48. The system of
49. The system of
50. The system of
51. The system of
52. The system of
53. A system for delivering feeding solution comprising:
a reservoir having an outlet port;
a static mixing element disposed in fluid connection with the outlet port configured for mixing the solution; and
a pump means for delivering the solution.
54. The system of
55. The system of
56. The method of
57. The method of
58. The reservoir of
59. The system of
60. The method of
61. The method of
62. The method of
63. The method of
64. The system of
65. The system of
66. A system for delivering feeding solution comprising:
an elastically expandable reservoir comprising an inlet port and an exit port;
a static mixer disposed in fluid communication with the exit port; and
a pump for delivering the feeding solution.
67. A system for delivering feeding solution comprising:
a reservoir defining a generally planar surface being substantially smaller in thickness than in length or width, the reservoir comprising a plurality of walls disposed therein for dividing the reservoir into a tortuous pathway, an inlet port, and an outlet port; and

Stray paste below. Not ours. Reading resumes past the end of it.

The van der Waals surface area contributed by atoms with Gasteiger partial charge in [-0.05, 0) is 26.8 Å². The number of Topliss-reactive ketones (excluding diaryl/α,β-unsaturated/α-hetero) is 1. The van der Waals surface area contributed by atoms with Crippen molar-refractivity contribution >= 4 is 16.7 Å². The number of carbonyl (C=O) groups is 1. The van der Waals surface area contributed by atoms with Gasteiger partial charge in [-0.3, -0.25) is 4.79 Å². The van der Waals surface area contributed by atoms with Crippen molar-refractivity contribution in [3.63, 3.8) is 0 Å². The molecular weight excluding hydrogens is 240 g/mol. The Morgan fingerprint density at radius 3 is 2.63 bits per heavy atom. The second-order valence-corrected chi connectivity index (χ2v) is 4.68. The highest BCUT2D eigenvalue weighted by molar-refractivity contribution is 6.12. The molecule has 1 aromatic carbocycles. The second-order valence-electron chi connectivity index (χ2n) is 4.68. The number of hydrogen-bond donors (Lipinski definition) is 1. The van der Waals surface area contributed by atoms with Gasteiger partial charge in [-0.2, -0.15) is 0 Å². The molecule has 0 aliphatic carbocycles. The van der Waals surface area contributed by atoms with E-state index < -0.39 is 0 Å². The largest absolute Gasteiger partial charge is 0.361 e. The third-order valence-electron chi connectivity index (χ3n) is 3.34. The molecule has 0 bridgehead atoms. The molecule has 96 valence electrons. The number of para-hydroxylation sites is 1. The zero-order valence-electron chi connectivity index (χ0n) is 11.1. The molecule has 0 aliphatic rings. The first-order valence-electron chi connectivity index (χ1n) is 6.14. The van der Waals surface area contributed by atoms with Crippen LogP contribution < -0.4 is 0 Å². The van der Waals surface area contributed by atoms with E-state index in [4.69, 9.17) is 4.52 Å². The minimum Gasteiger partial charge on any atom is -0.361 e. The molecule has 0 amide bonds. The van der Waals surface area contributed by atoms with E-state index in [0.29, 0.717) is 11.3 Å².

a pump for delivering feeding solution from the reservoir.
68. The system of
1. The Field of the Invention
The present invention relates to a method and apparatus for controlled feeding of a neonatal or pediatric infant. More specifically, the present invention relates to the use of an enteral feeding pump for gastroinstestinal or nasoenteric enteral feeding of an infant and relates to a variety of containers which can be used to improve neonatal or pediatric feeding. The present invention also relates to a method for improving the delivery of enteral feeding solutions for patient's of all ages.
2. State of the Art
Many infants which are born prematurely or which are smaller or underdeveloped do not have sufficient mouth strength to feed normally. That is to say that many premature infants do not have sufficient strength to breast feed or to draw milk from a bottle. For some infants, it is sufficient to place an nasoenteric feeding tube and allow gravity to feed the breast milk or other feeding solution to the child.